Each panel is individually hinged, so the side panels open like doors to give you access to the internals. It’s a nice touch that adds a unique flavor to the Q58 and makes quick adjustments to the internals more convenient than a standard side panel.

Lian Li Q58

Source:Lian Li

One area where the Q58 stumbles slightly is its size. The Q58 comes in at around 15 liters, which is small, but far from the smallest Mini-ITX case you’ll find. But we think the slightly larger size compared to other SFF cases (such as the Lian-Li A4 H2O) makes it a more straightforward build for the general user. However, if you’re an experienced SFF builder after something tiny, check out our list of the smallest Mini-ITX cases.

Overall, we think the Lian Li Q58 is a brilliant mainstream Mini-ITX case. It’s relatively affordable, offers enough room for great hardware, and has some nice design touches that set it apart from the pack. It’s available in black and white with either PCIe 3.0 or PCIe 4.0 riser cables.

Hyte Revolt 3

Best Portable Mini-ITX Case

Measurements (H x W x L)16.10 x 7.00 x 9.96 inches
Volume18.39 liters
Maximum GPU Length / Thickness13.18 inches
Maximum CPU Cooler Height5.51 inches
Expansion SlotsThree
Fan Mounts80 mm (top)
Radiator SupportUp to 240/280 mm (side)
Drive Mounts• 2x 2.5” drives
• 1x 3.5” drive
I/O Ports• 2x USB 3.1 Gen 2
• Audio In/Out

Most Mini-ITX cases are somewhat portable by virtue of their small size. But nothing beats the convenience of a built-in carry handle for a truly portable rig, which is where the Hyte Revolt 3 comes in.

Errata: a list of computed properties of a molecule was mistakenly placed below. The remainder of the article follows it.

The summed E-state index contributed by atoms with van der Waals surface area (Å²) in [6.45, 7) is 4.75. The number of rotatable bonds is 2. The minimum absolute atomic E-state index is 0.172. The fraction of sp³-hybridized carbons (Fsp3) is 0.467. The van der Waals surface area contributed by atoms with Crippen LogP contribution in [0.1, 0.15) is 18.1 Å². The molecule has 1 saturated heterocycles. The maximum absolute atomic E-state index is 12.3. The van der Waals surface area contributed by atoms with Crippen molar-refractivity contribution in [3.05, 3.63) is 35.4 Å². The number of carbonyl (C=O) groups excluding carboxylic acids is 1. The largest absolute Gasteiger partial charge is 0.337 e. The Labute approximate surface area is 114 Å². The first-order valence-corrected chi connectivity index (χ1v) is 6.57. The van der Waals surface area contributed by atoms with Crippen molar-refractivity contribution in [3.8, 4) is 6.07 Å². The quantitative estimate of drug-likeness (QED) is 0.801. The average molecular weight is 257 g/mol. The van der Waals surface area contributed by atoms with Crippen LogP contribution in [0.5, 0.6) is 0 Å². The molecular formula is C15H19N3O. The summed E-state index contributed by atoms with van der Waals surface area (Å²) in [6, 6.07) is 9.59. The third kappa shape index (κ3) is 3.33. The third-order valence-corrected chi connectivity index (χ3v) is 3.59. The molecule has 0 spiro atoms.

Where the Revolt 3 excels, though, is its combination of portability with room for high-end gaming hardware. Its Xbox Series X-style vertical design and split internals mean that you have space for a 13-18-inch, triple slot GPU. Admittedly, that’s not quite enough to fit every large GPU, but there’s still enough space for something like a Gigabyte RTX 3090 GAMING OC. Impressive, especially for a portable rig.

CPU cooling is decent, too, with room for a 5.51-inch cooler like the Noctua NH-U9S. However, the Revolt 3’s lone 80 mm fan means that raw airflow isn’t its strength, as TechPowerUp’s testing shows.

Hyte Revolt 3 temperatures

Source: TechPowerUp

Even a relatively low-power Intel Core i5-9600K hit 89.2 degrees Celsius in the Revolt 3 with air-cooling. So you’re better off taking advantage of its AIO support and installing a decent 240 or 280 mm AIO for optimal CPU cooling. GPU temps should be fine, as the perforated side panels help the GPU fans draw in and exhaust air better than in a fully-enclosed space.

Beyond the great GPU support, the Revolt 3 has some clever touches inside and out that show Hyte put in quite a bit of thought when designing the case. For example, you get a hinged cooler mounting bracket that provides easy access to the motherboard.